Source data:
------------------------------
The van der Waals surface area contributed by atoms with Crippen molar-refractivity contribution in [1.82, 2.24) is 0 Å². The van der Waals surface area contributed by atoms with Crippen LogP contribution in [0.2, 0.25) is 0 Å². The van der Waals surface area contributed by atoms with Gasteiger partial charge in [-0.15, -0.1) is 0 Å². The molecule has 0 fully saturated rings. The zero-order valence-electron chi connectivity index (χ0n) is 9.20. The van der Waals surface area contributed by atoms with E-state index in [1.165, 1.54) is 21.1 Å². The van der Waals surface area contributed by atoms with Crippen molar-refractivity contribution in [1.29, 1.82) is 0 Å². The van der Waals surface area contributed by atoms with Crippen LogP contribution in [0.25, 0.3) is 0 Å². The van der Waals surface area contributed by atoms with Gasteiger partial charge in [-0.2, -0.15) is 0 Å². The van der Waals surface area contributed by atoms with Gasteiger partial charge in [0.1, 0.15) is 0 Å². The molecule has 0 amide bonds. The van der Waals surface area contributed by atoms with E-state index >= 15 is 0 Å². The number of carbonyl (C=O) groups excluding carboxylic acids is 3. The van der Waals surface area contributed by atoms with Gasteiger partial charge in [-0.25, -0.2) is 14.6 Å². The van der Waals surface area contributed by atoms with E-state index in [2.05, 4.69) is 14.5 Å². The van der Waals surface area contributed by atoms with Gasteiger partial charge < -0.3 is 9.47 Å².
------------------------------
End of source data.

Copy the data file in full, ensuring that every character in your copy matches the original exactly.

The van der Waals surface area contributed by atoms with Crippen molar-refractivity contribution in [1.82, 2.24) is 0 Å². The van der Waals surface area contributed by atoms with Crippen LogP contribution in [0.2, 0.25) is 0 Å². The van der Waals surface area contributed by atoms with Gasteiger partial charge in [-0.15, -0.1) is 0 Å². The molecule has 0 fully saturated rings. The zero-order valence-electron chi connectivity index (χ0n) is 9.20. The van der Waals surface area contributed by atoms with E-state index in [1.165, 1.54) is 21.1 Å². The van der Waals surface area contributed by atoms with Crippen molar-refractivity contribution in [1.29, 1.82) is 0 Å². The van der Waals surface area contributed by atoms with Crippen LogP contribution in [0.25, 0.3) is 0 Å². The van der Waals surface area contributed by atoms with Gasteiger partial charge in [-0.2, -0.15) is 0 Å². The van der Waals surface area contributed by atoms with Gasteiger partial charge in [0.1, 0.15) is 0 Å². The molecule has 0 amide bonds. The van der Waals surface area contributed by atoms with E-state index >= 15 is 0 Å². The number of carbonyl (C=O) groups excluding carboxylic acids is 3. The van der Waals surface area contributed by atoms with Gasteiger partial charge in [-0.25, -0.2) is 14.6 Å². The van der Waals surface area contributed by atoms with E-state index in [2.05, 4.69) is 14.5 Å². The van der Waals surface area contributed by atoms with Gasteiger partial charge < -0.3 is 9.47 Å².